During the deployment of the management cluster, either from the installer interface or the CLI, Tanzu Kubernetes Grid creates a temporary management cluster using a Kubernetes in Docker (
kind) cluster on the bootstrap environment. After creating the temporary management cluster locally, Tanzu Kubernetes Grid uses it to provision the final management cluster in the platform of your choice, depending on whether you are deploying to vSphere or Amazon EC2. After the deployment of the management cluster finishes successfully, Tanzu Kubernetes Grid deletes the temporary
Tanzu Kubernetes Grid saves the configuration of your management cluster in the
~/.tkg/config.yaml file. Tanzu Kubernetes Grid also creates a folder named
~/.tkg/providers, that contains all of the files required by Cluster API to create the management cluster.
IMPORTANT: By default, unless you specify the
--kubeconfig option to save the
kubeconfig for a cluster to a specific file, all clusters that you deploy from the Tanzu Kubernetes Grid CLI are added to a shared
.kube-tkg/config file. If you delete the shared
.kube-tkg/config file, all management clusters become orphaned and thus unusable.
kubectlto Management Clusters
When you deploy a Tanzu Kubernetes Grid management cluster, pod-to-pod networking with Calico is automatically enabled in the management cluster.
If you deployed the management cluster to vSphere, you can set static IP addresses on the management cluster node VMs by making the DHCP reservations static for the HA proxy load balancer VM and the control plane VM or VMs.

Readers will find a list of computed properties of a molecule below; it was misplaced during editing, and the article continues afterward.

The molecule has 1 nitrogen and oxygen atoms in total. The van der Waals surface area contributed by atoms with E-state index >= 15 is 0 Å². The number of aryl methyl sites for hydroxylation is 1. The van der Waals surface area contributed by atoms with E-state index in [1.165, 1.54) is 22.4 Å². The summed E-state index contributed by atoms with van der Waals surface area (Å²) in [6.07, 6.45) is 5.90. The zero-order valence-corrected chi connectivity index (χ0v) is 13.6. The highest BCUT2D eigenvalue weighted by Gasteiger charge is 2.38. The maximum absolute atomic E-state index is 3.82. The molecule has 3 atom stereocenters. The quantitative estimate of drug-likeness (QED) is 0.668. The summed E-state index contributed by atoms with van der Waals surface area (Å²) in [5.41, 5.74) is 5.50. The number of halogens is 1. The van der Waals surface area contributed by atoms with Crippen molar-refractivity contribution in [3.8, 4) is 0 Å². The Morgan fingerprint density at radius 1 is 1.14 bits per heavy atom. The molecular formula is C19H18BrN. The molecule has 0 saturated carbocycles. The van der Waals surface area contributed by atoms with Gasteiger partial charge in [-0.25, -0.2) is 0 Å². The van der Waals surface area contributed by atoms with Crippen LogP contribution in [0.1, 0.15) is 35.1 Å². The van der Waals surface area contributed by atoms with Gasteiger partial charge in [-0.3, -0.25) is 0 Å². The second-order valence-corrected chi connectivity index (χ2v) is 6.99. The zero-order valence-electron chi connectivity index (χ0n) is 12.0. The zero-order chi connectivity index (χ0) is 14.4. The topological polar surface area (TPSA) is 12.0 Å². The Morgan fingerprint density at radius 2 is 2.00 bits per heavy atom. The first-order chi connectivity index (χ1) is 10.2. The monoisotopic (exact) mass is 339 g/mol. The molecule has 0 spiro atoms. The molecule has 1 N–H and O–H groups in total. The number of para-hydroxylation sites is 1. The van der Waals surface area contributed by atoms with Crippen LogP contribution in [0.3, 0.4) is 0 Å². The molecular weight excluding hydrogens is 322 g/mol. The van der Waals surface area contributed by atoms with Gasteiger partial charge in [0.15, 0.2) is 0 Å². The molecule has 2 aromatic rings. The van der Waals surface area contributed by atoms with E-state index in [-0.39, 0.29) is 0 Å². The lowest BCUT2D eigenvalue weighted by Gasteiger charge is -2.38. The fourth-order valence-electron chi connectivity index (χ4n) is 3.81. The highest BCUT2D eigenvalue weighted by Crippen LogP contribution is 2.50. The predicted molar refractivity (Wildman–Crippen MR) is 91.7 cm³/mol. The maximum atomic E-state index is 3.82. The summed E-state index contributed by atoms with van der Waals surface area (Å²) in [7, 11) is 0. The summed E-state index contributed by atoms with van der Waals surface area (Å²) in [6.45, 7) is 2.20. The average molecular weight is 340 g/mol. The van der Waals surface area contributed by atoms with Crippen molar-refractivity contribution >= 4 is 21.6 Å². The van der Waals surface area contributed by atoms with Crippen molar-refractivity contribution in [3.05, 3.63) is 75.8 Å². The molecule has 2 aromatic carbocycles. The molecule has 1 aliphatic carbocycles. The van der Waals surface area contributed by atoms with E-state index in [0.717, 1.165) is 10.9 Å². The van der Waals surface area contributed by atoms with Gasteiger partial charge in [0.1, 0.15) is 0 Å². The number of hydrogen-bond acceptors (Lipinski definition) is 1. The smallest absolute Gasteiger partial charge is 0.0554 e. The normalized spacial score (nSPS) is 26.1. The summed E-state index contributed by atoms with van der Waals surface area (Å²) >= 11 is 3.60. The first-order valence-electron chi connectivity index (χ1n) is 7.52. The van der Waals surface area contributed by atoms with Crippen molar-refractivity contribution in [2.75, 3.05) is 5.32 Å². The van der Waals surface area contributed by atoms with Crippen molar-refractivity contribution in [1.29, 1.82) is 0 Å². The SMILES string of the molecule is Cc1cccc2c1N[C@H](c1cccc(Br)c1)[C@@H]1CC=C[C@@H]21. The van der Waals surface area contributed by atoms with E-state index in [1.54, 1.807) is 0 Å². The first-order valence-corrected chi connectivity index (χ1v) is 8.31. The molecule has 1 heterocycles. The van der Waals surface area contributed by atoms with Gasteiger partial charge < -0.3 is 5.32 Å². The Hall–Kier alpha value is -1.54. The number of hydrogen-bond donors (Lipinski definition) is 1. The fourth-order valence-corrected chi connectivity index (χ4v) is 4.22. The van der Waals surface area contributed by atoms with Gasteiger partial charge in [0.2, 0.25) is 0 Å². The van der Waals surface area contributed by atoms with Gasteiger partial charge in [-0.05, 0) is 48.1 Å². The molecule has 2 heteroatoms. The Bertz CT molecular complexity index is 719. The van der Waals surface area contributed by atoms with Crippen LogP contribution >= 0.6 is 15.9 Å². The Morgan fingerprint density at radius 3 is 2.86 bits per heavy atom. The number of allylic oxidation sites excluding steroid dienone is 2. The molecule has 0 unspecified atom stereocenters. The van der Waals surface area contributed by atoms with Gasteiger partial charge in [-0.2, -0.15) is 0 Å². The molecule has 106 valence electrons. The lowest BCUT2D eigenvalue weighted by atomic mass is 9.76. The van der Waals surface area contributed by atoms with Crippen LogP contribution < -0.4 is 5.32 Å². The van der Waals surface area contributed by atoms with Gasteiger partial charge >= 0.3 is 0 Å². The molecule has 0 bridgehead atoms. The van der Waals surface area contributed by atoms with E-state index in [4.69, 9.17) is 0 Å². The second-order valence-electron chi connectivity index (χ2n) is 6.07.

After the deployment of the management cluster completes successfully, control plane VM and one or more worker node VMs are present in your vSphere inventory or Amazon EC2 instances. You can obtain information about your management cluster by running the
tkg get management-cluster command, and by locating the created artifacts in either vSphere or your Amazon EC2 dashboard.
Unless you manually change the context of the Tanzu Kubernetes Grid CLI to another cluster by using the
tkg set management-cluster command, by default the CLI uses the context of the most recently deployed management cluster.
View the management cluster objects in either vSphere or Amazon EC2.
You should see the following VMs or instances. If you did not specify a name for the management cluster,
cluster_name is something similar to
Tanzu Kubernetes Grid CLI provides commands that facilitate many of the operations that you can perform with your management cluster. However, for certain operations, you still need to use
kubectl. By default, Tanzu Kubernetes Grid sets the
kubectl context to a new management cluster when you deploy it.
On the bootstrap environment machine on which you ran
tkg init, run the
tkg get management-cluster command to see the context of the management cluster that you have deployed.
tkg get management-cluster
If you deployed a management cluster named
my-management-cluster-admin@my-management-cluster, you will see the following output:
MANAGEMENT-CLUSTER-NAME CONTEXT-NAME my-management-cluster * my-management-cluster-admin@my-management-cluster
The asterisk (
*) identifies this management cluster as being the current context of the Tanzu Kubernetes Grid CLI.
kubectl to use the context of the management cluster, so that you can examine its resources, run
kubectl config use-context.
kubectl config use-context my-management-cluster-admin@my-management-cluster
kubectl commands to examine the resources of the management cluster.
For example, run
kubectl get nodes,
kubectl get pods, or
kubectl get namespaces to see the nodes, pods, and namespaces running in the management cluster.
You can now use Tanzu Kubernetes Grid to start deploying Tanzu Kubernetes clusters. For information, see Deploying Tanzu Kubernetes Clusters and Managing their Lifecycle.